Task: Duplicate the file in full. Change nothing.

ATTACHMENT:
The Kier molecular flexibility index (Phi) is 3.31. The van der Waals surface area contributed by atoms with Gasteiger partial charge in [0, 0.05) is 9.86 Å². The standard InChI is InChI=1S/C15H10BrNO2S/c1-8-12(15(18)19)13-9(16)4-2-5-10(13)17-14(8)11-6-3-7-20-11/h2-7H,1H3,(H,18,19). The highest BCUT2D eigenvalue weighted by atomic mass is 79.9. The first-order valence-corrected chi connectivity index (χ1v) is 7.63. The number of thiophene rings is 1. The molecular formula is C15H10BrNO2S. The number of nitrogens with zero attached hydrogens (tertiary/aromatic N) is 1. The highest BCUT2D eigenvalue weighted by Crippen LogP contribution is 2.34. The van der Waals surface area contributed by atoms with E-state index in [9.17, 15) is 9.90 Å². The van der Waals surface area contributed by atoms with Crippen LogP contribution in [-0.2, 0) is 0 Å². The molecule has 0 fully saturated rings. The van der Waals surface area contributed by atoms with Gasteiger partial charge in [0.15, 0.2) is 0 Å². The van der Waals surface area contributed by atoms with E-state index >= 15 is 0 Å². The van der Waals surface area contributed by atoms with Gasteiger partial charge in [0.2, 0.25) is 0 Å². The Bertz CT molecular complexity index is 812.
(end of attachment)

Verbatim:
The Kier molecular flexibility index (Phi) is 3.31. The van der Waals surface area contributed by atoms with Gasteiger partial charge in [0, 0.05) is 9.86 Å². The standard InChI is InChI=1S/C15H10BrNO2S/c1-8-12(15(18)19)13-9(16)4-2-5-10(13)17-14(8)11-6-3-7-20-11/h2-7H,1H3,(H,18,19). The highest BCUT2D eigenvalue weighted by atomic mass is 79.9. The first-order valence-corrected chi connectivity index (χ1v) is 7.63. The number of thiophene rings is 1. The molecular formula is C15H10BrNO2S. The number of nitrogens with zero attached hydrogens (tertiary/aromatic N) is 1. The highest BCUT2D eigenvalue weighted by Crippen LogP contribution is 2.34. The van der Waals surface area contributed by atoms with E-state index in [9.17, 15) is 9.90 Å². The van der Waals surface area contributed by atoms with Crippen LogP contribution in [-0.2, 0) is 0 Å². The molecule has 0 fully saturated rings. The van der Waals surface area contributed by atoms with Gasteiger partial charge in [0.15, 0.2) is 0 Å². The van der Waals surface area contributed by atoms with E-state index >= 15 is 0 Å². The van der Waals surface area contributed by atoms with Gasteiger partial charge in [0.2, 0.25) is 0 Å². The Bertz CT molecular complexity index is 812.